By spaceport

Site Country Launches Successes Failures Partial failures Remarks

By orbit

Orbital regime Launches Achieved Not achieved Accidentally
achieved
Remarks
Transatmospheric 0 0 0 0
Low Earth 0 0 0 0
Geosynchronous / transfer 0 0 0 0
Medium Earth 0 0 0 0
High Earth 0 0 0 0
Heliocentric orbit 0 0 0 0 Including planetary transfer orbits

Notes

References

  1. ^ "NASA's Management of the Gateway Program for Artemis Missions" (PDF). OIG. NASA. 10 November 2020. p. 3. Retrieved 4 January 2021. Artemis IV is scheduled to launch in March 2026 (as of August 2020). CS1 maint: discouraged parameter (link)
  2. ^ a b Cowart, Justin (13 August 2019). "NASA, ESA Officials Outline Latest Mars Sample Return Plans". The Planetary Society. Retrieved 2 December 2019. CS1 maint: discouraged parameter (link)
  3. ^ a b Wall, Mike (29 July 2019). "Bringing Pieces of Mars to Earth in 2031: How NASA and Europe Plan to Do It". Space.com. Retrieved 2 December 2019. CS1 maint: discouraged parameter (link)
  4. ^ "Определен срок полета российского корабля "Орел" с экипажем на МКС" [The scheduled time for the first crewed flight of the Russian spacecraft Orel to the ISS has been determined]. RIA Novosti (in Russian). 13 February 2020. Retrieved 29 June 2020. CS1 maint: discouraged parameter (link)
  5. ^ "Planet-hunting eye of PLATO". ESA. 5 March 2021. Retrieved 5 March 2021. CS1 maint: discouraged parameter (link)
  6. ^ "Mission Operations". ESA. 13 January 2021. Retrieved 5 March 2021. CS1 maint: discouraged parameter (link)
  7. ^ "NASA Approves Heliophysics Missions to Explore Sun, Earth's Aurora". NASA (Press release). 29 December 2020. Retrieved 30 December 2020. CS1 maint: discouraged parameter (link)
  8. ^ "Instruments | Next-generation solar-observing satellite Solar-C_EUVST". NAOJ. Retrieved 30 December 2020. CS1 maint: discouraged parameter (link)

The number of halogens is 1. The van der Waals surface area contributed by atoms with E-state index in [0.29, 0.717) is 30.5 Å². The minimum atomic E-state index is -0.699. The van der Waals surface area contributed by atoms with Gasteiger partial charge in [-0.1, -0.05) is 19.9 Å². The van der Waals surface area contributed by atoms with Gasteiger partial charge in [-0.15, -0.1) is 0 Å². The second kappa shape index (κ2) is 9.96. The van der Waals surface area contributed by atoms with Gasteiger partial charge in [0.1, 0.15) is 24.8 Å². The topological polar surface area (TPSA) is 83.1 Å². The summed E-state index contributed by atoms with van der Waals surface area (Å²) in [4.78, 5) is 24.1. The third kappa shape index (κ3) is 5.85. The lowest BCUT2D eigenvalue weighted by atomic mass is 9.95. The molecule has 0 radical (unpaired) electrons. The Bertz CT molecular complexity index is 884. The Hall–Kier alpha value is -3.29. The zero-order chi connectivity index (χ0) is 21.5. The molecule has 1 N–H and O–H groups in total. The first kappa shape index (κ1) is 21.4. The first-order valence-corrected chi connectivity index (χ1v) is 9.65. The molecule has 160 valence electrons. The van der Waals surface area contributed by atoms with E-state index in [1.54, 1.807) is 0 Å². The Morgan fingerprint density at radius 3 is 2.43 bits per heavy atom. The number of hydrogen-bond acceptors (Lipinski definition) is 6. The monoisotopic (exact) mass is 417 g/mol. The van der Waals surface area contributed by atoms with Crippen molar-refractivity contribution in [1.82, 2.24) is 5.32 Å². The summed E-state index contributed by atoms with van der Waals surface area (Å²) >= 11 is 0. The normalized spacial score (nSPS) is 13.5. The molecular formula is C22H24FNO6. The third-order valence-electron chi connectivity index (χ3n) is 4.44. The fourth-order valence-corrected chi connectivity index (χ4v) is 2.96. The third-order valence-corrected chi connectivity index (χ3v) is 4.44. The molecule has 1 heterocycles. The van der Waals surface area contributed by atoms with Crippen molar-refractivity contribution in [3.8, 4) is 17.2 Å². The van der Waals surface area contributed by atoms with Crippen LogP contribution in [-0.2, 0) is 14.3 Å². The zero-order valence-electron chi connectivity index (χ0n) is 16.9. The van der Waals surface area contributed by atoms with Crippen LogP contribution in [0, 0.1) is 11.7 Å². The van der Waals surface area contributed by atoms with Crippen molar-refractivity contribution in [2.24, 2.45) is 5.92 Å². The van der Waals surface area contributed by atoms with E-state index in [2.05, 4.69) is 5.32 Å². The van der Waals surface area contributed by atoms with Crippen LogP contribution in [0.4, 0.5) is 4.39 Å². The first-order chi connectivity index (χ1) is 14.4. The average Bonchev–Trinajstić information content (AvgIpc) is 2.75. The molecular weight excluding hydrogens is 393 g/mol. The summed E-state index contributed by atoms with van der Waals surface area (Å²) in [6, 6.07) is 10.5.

9. ^ "Report No. IG-21-004: NASA's Management of the Gateway Program for Artemis Missions" (PDF). OIG. NASA. 10 November 2020. pp. 5–7. Retrieved 24 December 2020. CS1 maint: discouraged parameter (link)
  10. ^ "Earth Explorer 9 Candidate Mission FORUM – Report for Mission Selection" (PDF). ESA. 21 June 2019. Retrieved 4 October 2019. CS1 maint: discouraged parameter (link)
  11. ^ "A new satellite to understand how Earth is losing its cool". ESA. 24 September 2019. Retrieved 4 October 2019. CS1 maint: discouraged parameter (link)
  12. ^ Axiom Space [@Axiom_Space] (30 November 2020). "The Axiom Lab module is the next step for astronaut-tended manufacturing & research in space. What industries could you reshape in microgravity?" (Tweet). Retrieved 1 December 2020 – via Twitter.
  13. ^ Erwin, Sandra (23 February 2021). "L3Harris gets $137 million contract for GPS digital payloads". SpaceNews. Retrieved 23 February 2021.
  14. ^ "Thales Alenia Space on its way to reach the Moon". Thales Group (Press release). 14 October 2020. Retrieved 17 October 2020. CS1 maint: discouraged parameter (link)
  15. ^ "はやぶさ2、次のミッションは小惑星「1998KY26」…JAXA". The Yomiuri Shimbun (in Japanese). 13 September 2020. Retrieved 14 September 2020. CS1 maint: discouraged parameter (link)

External links

Generic references:
RocketSunIcon.svg Spaceflight portal
  • Bergin, Chris. "NASASpaceFlight.com".
  • Clark, Stephen. "Spaceflight Now".
  • Kelso, T.S. "Satellite Catalog (SATCAT)". CelesTrak.
  • Krebs, Gunter. "Chronology of Space Launches".
  • Kyle, Ed. "Space Launch Report".
  • McDowell, Jonathan. "Jonathan's Space Report".
  • Pietrobon, Steven. "Steven Pietrobon's Space Archive".
  • Wade, Mark. "Encyclopedia Astronautica".
  • Webb, Brian. "Southwest Space Archive".
  • Zak, Anatoly. "Russian Space Web".
  • "ISS Calendar". Spaceflight 101.
  • "NSSDCA Master Catalog". NASA Space Science Data Coordinated Archive. NASA Goddard Space Flight Center.
  • "Space Calendar". NASA Jet Propulsion Laboratory.
  • "Space Information Center". JAXA.
  • "Хроника освоения космоса" [Chronicle of space exploration]. CosmoWorld (in Russian).